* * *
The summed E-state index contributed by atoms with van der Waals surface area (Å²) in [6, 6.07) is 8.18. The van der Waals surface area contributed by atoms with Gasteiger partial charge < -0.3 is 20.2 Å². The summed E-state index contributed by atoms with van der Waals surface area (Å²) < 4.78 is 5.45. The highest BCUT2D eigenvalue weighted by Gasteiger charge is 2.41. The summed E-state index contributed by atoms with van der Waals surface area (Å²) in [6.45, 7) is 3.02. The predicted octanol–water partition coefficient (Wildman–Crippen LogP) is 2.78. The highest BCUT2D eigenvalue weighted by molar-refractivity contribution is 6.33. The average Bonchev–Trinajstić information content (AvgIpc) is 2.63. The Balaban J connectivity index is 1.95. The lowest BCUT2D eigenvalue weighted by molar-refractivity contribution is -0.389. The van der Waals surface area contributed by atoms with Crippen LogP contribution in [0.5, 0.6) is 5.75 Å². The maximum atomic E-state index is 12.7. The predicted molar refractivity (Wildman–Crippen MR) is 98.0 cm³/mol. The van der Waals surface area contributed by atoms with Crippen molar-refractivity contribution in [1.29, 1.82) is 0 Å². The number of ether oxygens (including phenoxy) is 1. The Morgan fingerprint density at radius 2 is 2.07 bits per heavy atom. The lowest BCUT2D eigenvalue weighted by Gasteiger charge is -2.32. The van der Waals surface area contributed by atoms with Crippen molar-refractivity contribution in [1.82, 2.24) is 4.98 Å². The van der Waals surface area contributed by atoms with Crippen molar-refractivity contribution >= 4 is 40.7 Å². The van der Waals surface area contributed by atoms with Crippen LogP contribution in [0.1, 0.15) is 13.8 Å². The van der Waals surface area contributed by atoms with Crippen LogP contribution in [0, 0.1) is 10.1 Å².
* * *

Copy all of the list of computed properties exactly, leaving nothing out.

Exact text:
The summed E-state index contributed by atoms with van der Waals surface area (Å²) in [6, 6.07) is 8.18. The van der Waals surface area contributed by atoms with Gasteiger partial charge < -0.3 is 20.2 Å². The summed E-state index contributed by atoms with van der Waals surface area (Å²) < 4.78 is 5.45. The highest BCUT2D eigenvalue weighted by Gasteiger charge is 2.41. The summed E-state index contributed by atoms with van der Waals surface area (Å²) in [6.45, 7) is 3.02. The predicted octanol–water partition coefficient (Wildman–Crippen LogP) is 2.78. The highest BCUT2D eigenvalue weighted by molar-refractivity contribution is 6.33. The average Bonchev–Trinajstić information content (AvgIpc) is 2.63. The Balaban J connectivity index is 1.95. The lowest BCUT2D eigenvalue weighted by molar-refractivity contribution is -0.389. The van der Waals surface area contributed by atoms with Crippen LogP contribution in [0.5, 0.6) is 5.75 Å². The maximum atomic E-state index is 12.7. The predicted molar refractivity (Wildman–Crippen MR) is 98.0 cm³/mol. The van der Waals surface area contributed by atoms with Crippen molar-refractivity contribution in [1.29, 1.82) is 0 Å². The number of ether oxygens (including phenoxy) is 1. The Morgan fingerprint density at radius 2 is 2.07 bits per heavy atom. The lowest BCUT2D eigenvalue weighted by Gasteiger charge is -2.32. The van der Waals surface area contributed by atoms with Crippen molar-refractivity contribution in [1.82, 2.24) is 4.98 Å². The van der Waals surface area contributed by atoms with Crippen molar-refractivity contribution >= 4 is 40.7 Å². The van der Waals surface area contributed by atoms with Crippen LogP contribution in [0.1, 0.15) is 13.8 Å². The van der Waals surface area contributed by atoms with Crippen LogP contribution in [0, 0.1) is 10.1 Å².